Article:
Uncertainty quantification (UQ) plays a pivotal role in reduction of uncertainties during both optimization and decision making processes. It can be applied to solve a variety of real-world applications in science and engineering. Bayesian approximation and ensemble learning techniques are two most widely-used UQ methods in the literature. In this regard, researchers have proposed different UQ methods and examined their performance in a variety of applications such as computer vision (e.g., self-driving cars and object detection), image processing (e.g., image restoration), medical image analysis (e.g., medical image classification and segmentation), natural language processing (e.g., text classification, social media texts and recidivism risk-scoring), bioinformatics, etc.This study reviews recent advances in UQ methods used in deep learning. Moreover, we also investigate the application of these methods in reinforcement learning (RL). Then, we outline a few important applications of UQ methods. Finally, we briefly highlight the fundamental research challenges faced by UQ methods and discuss the future research directions in this field.
The amount of data for processing and categorization grows at an ever increasing rate. At the same time the demand for collaboration and transparency in organizations, government and businesses, drives the release of data from internal repositories to the public or 3rd party domain. This in turn increase the potential of sharing sensitive information. The leak of sensitive information can potentially be very costly, both financially for organizations, but also for individuals. In this work we address the important problem of sensitive information detection. Specially we focus on detection in unstructured text documents. We show that simplistic, brittle rule sets for detecting sensitive information only find a small fraction of the actual sensitive information. Furthermore we show that previous state-of-the-art approaches have been implicitly tailored to such simplistic scenarios and thus fail to detect actual sensitive content. We develop a novel family of sensitive information detection approaches which only assumes access to labeled examples, rather than unrealistic assumptions such as access to a set of generating rules or descriptive topical seed words. Our approaches are inspired by the current state-of-the-art for paraphrase detection and we adapt deep learning approaches over recursive neural networks to the problem of sensitive information detection. We show that our context-based approaches significantly outperforms the family of previous state-of-the-art approaches for sensitive information detection, so-called keyword-based approaches, on real-world data and with human labeled examples of sensitive and non-sensitive documents.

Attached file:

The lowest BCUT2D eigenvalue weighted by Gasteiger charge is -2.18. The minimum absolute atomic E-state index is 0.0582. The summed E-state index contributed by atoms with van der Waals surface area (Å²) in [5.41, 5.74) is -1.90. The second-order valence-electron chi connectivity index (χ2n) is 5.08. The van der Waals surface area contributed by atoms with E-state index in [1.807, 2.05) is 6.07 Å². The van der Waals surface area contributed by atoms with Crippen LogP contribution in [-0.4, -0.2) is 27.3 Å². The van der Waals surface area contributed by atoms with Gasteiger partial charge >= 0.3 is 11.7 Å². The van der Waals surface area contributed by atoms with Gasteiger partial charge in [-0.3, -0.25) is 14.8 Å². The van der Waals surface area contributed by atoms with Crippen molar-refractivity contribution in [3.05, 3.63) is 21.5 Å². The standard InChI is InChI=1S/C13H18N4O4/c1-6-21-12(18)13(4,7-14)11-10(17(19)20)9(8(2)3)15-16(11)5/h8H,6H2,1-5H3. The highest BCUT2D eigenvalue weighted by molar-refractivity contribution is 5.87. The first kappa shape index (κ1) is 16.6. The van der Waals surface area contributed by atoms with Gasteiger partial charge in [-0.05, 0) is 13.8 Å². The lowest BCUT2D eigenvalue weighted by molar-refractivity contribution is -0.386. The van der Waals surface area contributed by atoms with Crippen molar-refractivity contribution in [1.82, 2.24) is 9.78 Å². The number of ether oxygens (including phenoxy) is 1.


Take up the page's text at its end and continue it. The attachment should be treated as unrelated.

A panel of judges at the International Conference for High Performance Computing, Networking, Storage and Analysis (SC19) on Thursday awarded a multi-institutional team led by Lawrence Livermore National Laboratory computer scientists with the conference's Best Paper award. The paper, entitled "Massively Parallel Infrastructure for Adaptive Multiscale Simulations: Modeling RAS Initiation Pathway for Cancer," describes the workflow driving a first-of-its-kind multiscale simulation on predictively modeling the dynamics of RAS proteins -- a family of proteins whose mutations are linked to more than 30 percent of all human cancers -- and their interactions with lipids, the organic compounds that help make up cell membranes. Developed as part of the Pilot 2 project in the Joint Design of Advanced Computing for Cancer program, a collaboration between the Department of Energy (DOE) and National Cancer Institute (NCI), the research resulted in a Multiscale Machine-Learned Modeling Infrastructure (MuMMI) that investigators found was scalable to next-generation heterogenous supercomputers such as LLNL's Sierra and Oak Ridge's Summit. Working for more than two years on the pilot project, which is funded by the National Nuclear Security Administration's Advanced Simulation and Computing program, the multidisciplinary team, composed of more than 20 computational scientists, biophysicists, chemists and statisticians from LLNL, Los Alamos National Laboratory, NCI/Frederick National Laboratory for Cancer Research, Oak Ridge National Laboratory (ORNL) and IBM, ran nearly 120,000 simulations on Sierra, using 5.6 million GPU hours of compute time and generating a massive 320 terabytes of data. "I can't begin to describe how happy I am for our team -- it's been a lot of hard work, and to have it recognized at this level is just amazing," said Francesco Di Natale, LLNL computer scientist and the paper's lead author.